Underlying issues a problem in ‘Avengers: Infinity War’



Character in ‘Avengers: Infinity War’ prepare for battle.

In all of the mediums afforded to narrative, it’s arguable that films (and to an extent, plays) have the most restrictions when it comes to length. Audiences can only sit in a theater for so long. Television shows, books, and even short stories, can be consumed piecemeal. Films don’t have this option — save the rarely used intermission.

Because of this constraint, movies have had to adapt and overcome this restriction. In the past 10 years, Hollywood has also reacted to this phenomenon by introducing the two-part film: a movie whose length is too long for an audience to sit through but also whose narrative is so closely linked that a sequel doesn’t seem to justify the moniker. Think of it as the cinematic equivalent to a semi-colon.

“Avengers: Infinity War” is the latest Hollywood franchise to take advantage of this marketing tactic, and while it succeeds more than other franchises, the problems it exhibits are indicative of the two-part structure and the Marvel Cinematic Universe as a whole.

“Infinity War” is the culmination of 10 years of Marvel films. Thanos, the mad titan whose purple visage had either briefly appeared or been alluded to in the post credit scenes of most Marvel movies, finally makes his appearance.

He desires the six Infinity Stones — powerful gems that each embody an aspect of existence. These MacGuffins, which have been driving the overarching plot line for the entire Marvel Cinematic Universe, finally converge in “Infinity War.”

Their combined power allows Thanos to accomplish his goal: eliminate half of all life. Thanos, conditioned by his own planet’s demise due to overpopulation, wants to take out cull the galaxies so the remainder of sentient life can avoid being squeezed to death by a resource shortage. It’s a purely logical equation for Thanos, one devoid of emotion and conditioned feeling, though the film takes strides to provide an emotional layer to Thanos’ decision, but it only has some amount of success.

His relationship with his daughter, Gamora, provides the foundation for this emotional arc, but it’s rushed and feels hollow, only really providing emotional depth if you agree to it and let the film move on from there (which you have to, because this movie has a ton of ground to cover — even in its 2 hour and 40 minute running time).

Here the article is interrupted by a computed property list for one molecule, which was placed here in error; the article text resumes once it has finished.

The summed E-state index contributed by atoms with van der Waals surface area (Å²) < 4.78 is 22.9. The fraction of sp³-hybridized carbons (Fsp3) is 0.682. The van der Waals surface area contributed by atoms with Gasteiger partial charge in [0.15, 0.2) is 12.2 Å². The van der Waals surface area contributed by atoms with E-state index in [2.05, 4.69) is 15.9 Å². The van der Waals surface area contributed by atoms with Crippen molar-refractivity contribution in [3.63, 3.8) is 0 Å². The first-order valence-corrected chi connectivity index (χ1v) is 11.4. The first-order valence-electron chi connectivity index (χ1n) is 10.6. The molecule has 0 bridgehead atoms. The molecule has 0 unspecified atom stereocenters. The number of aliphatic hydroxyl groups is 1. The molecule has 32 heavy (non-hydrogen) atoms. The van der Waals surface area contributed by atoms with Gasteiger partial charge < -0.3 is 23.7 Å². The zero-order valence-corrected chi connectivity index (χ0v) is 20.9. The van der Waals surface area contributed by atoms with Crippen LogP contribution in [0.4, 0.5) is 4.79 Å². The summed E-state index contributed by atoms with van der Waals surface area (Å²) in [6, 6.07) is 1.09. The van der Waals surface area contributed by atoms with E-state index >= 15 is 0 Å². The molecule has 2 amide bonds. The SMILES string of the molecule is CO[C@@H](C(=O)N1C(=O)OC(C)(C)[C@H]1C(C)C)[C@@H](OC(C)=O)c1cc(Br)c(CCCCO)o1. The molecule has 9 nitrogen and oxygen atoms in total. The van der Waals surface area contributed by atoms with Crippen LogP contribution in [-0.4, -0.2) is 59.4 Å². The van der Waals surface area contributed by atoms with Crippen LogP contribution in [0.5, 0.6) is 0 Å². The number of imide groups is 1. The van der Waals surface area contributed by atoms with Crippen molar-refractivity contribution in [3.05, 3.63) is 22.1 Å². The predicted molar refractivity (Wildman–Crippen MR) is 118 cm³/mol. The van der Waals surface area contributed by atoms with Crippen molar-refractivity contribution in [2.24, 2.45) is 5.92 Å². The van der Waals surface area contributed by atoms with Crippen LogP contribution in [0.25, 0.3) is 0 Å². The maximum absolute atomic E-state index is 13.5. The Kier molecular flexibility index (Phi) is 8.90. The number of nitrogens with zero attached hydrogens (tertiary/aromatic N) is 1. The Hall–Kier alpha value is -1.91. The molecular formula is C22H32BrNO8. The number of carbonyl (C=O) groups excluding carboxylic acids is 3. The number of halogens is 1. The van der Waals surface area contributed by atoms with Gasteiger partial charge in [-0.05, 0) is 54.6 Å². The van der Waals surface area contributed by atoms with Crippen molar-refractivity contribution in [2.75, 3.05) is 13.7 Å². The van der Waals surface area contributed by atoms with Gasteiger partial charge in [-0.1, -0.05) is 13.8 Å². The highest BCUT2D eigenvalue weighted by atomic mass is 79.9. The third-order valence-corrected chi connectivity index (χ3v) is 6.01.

However, the real issues with “Avengers: Infinity War” appear underneath the film’s surface, becoming only apparent when you realize almost everything happening on the screen doesn’t have any real dramatic consequence (yet). The massive nature of the Marvel Cinematic Universe doesn’t allow for very consequential things to happen very often. There are future films and spin-offs and other opportunities for franchises to think of.

When characters do die, it’s usually because their contracts have run out, and they need to be pushed out of the Marvel ecosystem to make way for fresh blood. This problem is further compounded by the fact that there is a second part to this Avengers film, so anything that happens here (with the exception of a few moments) has the possibility of being undone or “fixed” in the next film. While this has always been a feature of the Marvel Cinematic Universe, its issues have never been more readily apparent than now.

The Marvel films have their formula refined to a science, and it works again here. There are jokes and quips and beautifully rendered action scenes that look like comic book pages brought to life. Josh Brolin’s turn as Thanos is both poignant and menacing, although he’s not nearly as developed as the heroes he’s fighting (a causality of this behemoth’s structure). The interplay between watching all of these different characters meet and interact is as funny and interesting as I hoped it be. If you had told me 10 years ago I’d be watching Doctor Strange and Iron Man deliver pithy insults to one another I would have called you a liar. Yet, when the credits started to roll, I didn’t feel the emotional weight the film wanted to impress upon me. I sat there, in my seat, watching the somber credits flash on the screen, and only had one thought: “none of this really matters until part two.”